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How does CAFCASS work?

(13 Posts)
gillyanne5 Fri 05-Apr-19 09:16:13

Abusive ex is apparently taking me to court for access to his young ebf DC. He has no contact currently due to his emotional abuse and my refusal to be in a room with him. All supported by solicitor. Am working with women's aid. I left with our son and am staying between my friend and my mums house. Friend lives an hour away from ex and mum lives 3 hours away. Ex wants me to facilitate DC seeing him 4x a week. Thinks I should do most driving which would equal DC in car up to 8 hours a week, if not more. He thinks IABU stYing with my parents so far away from him. He's continued to be abusive towards me. Made threats that 'things are going to end badly for me if I don't do what he asks' - no idea what that means. Solicitor has said CAFCASS will be interested in this and they'll also be interested in the fact that his eldest DC from a previous relationship witnessed his abusive behaviour.

How much influence do CAFCASS really have?
How do they work?
What if he accused me of lying? (I'm not)

Very nervous about it all...

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gillyanne5 Fri 05-Apr-19 09:40:19

Anyone had any experience?

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gillyanne5 Fri 05-Apr-19 10:41:49


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IsItBetter Fri 05-Apr-19 11:22:05

Cafcass are very important, and their advice for contact is followed closely by the court.

I cannot talk for what will happen in abusive situation, as for my own case they were only involved in the initial stages where no additional fact finding was required.

SkinnyPete Fri 05-Apr-19 12:01:57

Collect any scrap of evidence of the emotional abuse.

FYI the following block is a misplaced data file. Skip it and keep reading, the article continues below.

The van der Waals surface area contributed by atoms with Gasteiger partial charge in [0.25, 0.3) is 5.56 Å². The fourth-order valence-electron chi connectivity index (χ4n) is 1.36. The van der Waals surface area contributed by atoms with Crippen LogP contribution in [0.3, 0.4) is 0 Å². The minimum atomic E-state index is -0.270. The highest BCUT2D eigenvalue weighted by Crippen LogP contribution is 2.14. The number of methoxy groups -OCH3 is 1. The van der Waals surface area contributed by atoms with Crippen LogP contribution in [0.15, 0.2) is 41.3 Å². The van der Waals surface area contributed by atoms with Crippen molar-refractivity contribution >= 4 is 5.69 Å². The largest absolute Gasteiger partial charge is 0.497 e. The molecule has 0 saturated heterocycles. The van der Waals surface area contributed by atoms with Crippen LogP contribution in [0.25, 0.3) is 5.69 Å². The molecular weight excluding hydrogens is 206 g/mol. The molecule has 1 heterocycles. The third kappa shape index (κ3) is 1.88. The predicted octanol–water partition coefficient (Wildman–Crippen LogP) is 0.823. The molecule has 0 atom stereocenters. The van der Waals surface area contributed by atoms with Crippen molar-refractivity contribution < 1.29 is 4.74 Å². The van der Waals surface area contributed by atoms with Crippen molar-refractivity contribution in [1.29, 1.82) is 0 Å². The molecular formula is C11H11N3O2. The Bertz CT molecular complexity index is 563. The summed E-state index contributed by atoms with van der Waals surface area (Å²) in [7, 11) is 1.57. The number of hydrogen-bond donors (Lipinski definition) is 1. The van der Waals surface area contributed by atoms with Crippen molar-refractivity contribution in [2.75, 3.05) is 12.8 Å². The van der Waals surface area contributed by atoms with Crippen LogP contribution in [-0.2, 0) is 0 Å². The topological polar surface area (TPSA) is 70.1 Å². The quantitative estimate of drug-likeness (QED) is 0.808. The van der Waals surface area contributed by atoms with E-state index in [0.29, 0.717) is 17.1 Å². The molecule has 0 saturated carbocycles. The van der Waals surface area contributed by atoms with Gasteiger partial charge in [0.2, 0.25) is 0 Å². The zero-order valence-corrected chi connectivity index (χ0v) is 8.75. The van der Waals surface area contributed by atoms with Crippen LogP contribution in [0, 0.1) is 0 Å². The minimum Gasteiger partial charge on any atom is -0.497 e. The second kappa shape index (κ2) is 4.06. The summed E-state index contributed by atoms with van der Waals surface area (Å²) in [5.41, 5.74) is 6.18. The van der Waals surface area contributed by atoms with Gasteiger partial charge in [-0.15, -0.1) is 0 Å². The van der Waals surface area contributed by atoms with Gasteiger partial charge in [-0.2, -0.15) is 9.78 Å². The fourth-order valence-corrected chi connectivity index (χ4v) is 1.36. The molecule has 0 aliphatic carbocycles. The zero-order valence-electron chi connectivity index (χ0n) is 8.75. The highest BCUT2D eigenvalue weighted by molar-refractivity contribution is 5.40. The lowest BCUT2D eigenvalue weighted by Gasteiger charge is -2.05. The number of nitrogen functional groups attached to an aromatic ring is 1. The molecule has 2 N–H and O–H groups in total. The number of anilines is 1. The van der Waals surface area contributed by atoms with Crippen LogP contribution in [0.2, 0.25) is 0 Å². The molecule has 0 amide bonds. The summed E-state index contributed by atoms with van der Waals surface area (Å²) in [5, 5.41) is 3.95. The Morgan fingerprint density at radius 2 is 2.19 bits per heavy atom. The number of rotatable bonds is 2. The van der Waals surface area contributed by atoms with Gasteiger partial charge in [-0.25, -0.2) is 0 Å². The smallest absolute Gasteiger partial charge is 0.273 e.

No contact is a pretty big move though, and you'll need to be prepared to defend that your decision for NC was don't in the interest of the DC and not your own. If he was emotionally abusive to the DC, that would change things.

Be careful that this stays about the children and not you, no matter how much of an abusive twat he's been. And also think about your DC, as assuming there are no safeguarding issues, they deserve a relationship with their DF.

gillyanne5 Fri 05-Apr-19 12:15:06

@SkinnyPete I haven't suggested no contact forever. I'm just having no contact because I'm breast feeding and there's no safe way for him to see DC without me being there. He's been careless with our DC before, left him unattended twice in public, put food in his mouth before he was weaned (he was 2, 3 & 4 months and ebf each time he did this). He's an idiot and not really capable of looking after DC. He wouldn't allow me to pick him up once when he was crying because he was 'doing it on purpose'. Threatened to give him formula because I dared go out of the house for 20 minutes and wasn't returning quick enough. Threatened that DC will know how I was a terrible mother and already calls his ex a bitch and slut in front of her DC. The list goes on. If he has contact it needs to be supervised. In my opinion anyway..

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SkinnyPete Fri 05-Apr-19 12:22:11

I'd agree, supervised access seems appropriate. I'd offer an hour or two at your mum's/friends supervised and you disappear for a bit. Unless he's a total nutcase (rather than idiot) and a contact centre more appropriate.

If he can't be arsed travelling to see his DC, then at least you've offered and more fool him.

gillyanne5 Fri 05-Apr-19 12:28:52

@SkinnyPete my friends won't allow him in their house. When I went to get my things from our jointly owned house he had destroyed a lot of my belongings and had taken a photo of their 14 year old daughter out of a pile of photographs and destroyed it. This is bizarre behaviour. It's not normal. I have nobody else who would do it. He won't drive as far as my family. I'm really stuck.. just don't know how I got here. I'm a really good mum and I know that